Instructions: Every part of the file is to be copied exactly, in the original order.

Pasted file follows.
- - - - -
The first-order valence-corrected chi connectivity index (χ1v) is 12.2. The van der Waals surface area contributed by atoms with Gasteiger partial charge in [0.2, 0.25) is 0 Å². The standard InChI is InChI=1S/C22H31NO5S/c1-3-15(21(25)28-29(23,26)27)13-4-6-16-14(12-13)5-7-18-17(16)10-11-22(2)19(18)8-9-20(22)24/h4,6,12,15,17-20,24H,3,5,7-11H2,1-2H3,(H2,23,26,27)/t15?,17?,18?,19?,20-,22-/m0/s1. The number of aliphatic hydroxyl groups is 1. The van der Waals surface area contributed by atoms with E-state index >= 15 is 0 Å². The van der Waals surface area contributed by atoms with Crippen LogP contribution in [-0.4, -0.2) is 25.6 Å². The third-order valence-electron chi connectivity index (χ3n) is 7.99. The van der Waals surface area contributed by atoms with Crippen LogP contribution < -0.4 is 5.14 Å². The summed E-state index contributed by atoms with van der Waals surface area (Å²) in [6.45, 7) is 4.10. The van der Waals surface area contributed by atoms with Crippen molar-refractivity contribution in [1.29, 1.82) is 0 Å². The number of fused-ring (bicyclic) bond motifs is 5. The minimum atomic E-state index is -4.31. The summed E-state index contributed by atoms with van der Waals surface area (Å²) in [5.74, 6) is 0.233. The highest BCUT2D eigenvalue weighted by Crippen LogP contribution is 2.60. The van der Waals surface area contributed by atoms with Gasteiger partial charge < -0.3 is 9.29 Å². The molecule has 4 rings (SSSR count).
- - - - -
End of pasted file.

The first-order valence-corrected chi connectivity index (χ1v) is 12.2. The van der Waals surface area contributed by atoms with Gasteiger partial charge in [0.2, 0.25) is 0 Å². The standard InChI is InChI=1S/C22H31NO5S/c1-3-15(21(25)28-29(23,26)27)13-4-6-16-14(12-13)5-7-18-17(16)10-11-22(2)19(18)8-9-20(22)24/h4,6,12,15,17-20,24H,3,5,7-11H2,1-2H3,(H2,23,26,27)/t15?,17?,18?,19?,20-,22-/m0/s1. The number of aliphatic hydroxyl groups is 1. The van der Waals surface area contributed by atoms with E-state index >= 15 is 0 Å². The van der Waals surface area contributed by atoms with Crippen LogP contribution in [-0.4, -0.2) is 25.6 Å². The third-order valence-electron chi connectivity index (χ3n) is 7.99. The van der Waals surface area contributed by atoms with Crippen LogP contribution < -0.4 is 5.14 Å². The summed E-state index contributed by atoms with van der Waals surface area (Å²) in [6.45, 7) is 4.10. The van der Waals surface area contributed by atoms with Crippen molar-refractivity contribution in [1.29, 1.82) is 0 Å². The number of fused-ring (bicyclic) bond motifs is 5. The minimum atomic E-state index is -4.31. The summed E-state index contributed by atoms with van der Waals surface area (Å²) in [5.74, 6) is 0.233. The highest BCUT2D eigenvalue weighted by Crippen LogP contribution is 2.60. The van der Waals surface area contributed by atoms with Gasteiger partial charge < -0.3 is 9.29 Å². The molecule has 4 rings (SSSR count).